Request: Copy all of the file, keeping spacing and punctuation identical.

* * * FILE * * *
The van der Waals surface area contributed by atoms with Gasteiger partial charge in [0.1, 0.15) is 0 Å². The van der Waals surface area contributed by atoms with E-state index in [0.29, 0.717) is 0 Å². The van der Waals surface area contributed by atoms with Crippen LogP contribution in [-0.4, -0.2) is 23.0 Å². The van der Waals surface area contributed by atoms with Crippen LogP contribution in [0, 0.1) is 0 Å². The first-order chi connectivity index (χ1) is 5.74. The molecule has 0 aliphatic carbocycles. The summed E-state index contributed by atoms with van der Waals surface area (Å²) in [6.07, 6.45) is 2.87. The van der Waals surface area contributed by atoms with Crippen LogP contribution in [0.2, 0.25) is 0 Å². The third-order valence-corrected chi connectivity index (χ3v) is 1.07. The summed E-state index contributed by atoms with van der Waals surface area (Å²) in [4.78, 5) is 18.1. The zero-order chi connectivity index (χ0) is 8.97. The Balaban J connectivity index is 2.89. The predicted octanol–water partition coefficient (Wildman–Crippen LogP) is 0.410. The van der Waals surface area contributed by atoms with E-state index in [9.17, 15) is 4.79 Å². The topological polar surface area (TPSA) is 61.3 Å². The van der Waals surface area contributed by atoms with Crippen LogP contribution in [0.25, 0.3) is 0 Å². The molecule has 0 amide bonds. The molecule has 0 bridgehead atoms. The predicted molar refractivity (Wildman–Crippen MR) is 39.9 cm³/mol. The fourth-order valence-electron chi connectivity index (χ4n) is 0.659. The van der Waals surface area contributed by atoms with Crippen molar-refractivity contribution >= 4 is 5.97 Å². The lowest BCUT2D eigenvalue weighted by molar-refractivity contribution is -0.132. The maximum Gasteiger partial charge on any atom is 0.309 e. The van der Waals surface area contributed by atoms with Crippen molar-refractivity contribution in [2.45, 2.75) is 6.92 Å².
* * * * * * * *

The van der Waals surface area contributed by atoms with Gasteiger partial charge in [0.1, 0.15) is 0 Å². The van der Waals surface area contributed by atoms with E-state index in [0.29, 0.717) is 0 Å². The van der Waals surface area contributed by atoms with Crippen LogP contribution in [-0.4, -0.2) is 23.0 Å². The van der Waals surface area contributed by atoms with Crippen LogP contribution in [0, 0.1) is 0 Å². The first-order chi connectivity index (χ1) is 5.74. The molecule has 0 aliphatic carbocycles. The summed E-state index contributed by atoms with van der Waals surface area (Å²) in [6.07, 6.45) is 2.87. The van der Waals surface area contributed by atoms with Crippen LogP contribution in [0.2, 0.25) is 0 Å². The third-order valence-corrected chi connectivity index (χ3v) is 1.07. The summed E-state index contributed by atoms with van der Waals surface area (Å²) in [4.78, 5) is 18.1. The zero-order chi connectivity index (χ0) is 8.97. The Balaban J connectivity index is 2.89. The predicted octanol–water partition coefficient (Wildman–Crippen LogP) is 0.410. The van der Waals surface area contributed by atoms with E-state index in [9.17, 15) is 4.79 Å². The topological polar surface area (TPSA) is 61.3 Å². The van der Waals surface area contributed by atoms with Crippen LogP contribution in [0.25, 0.3) is 0 Å². The molecule has 0 amide bonds. The molecule has 0 bridgehead atoms. The predicted molar refractivity (Wildman–Crippen MR) is 39.9 cm³/mol. The fourth-order valence-electron chi connectivity index (χ4n) is 0.659. The van der Waals surface area contributed by atoms with Crippen molar-refractivity contribution >= 4 is 5.97 Å². The lowest BCUT2D eigenvalue weighted by molar-refractivity contribution is -0.132. The maximum Gasteiger partial charge on any atom is 0.309 e. The van der Waals surface area contributed by atoms with Crippen molar-refractivity contribution in [2.45, 2.75) is 6.92 Å².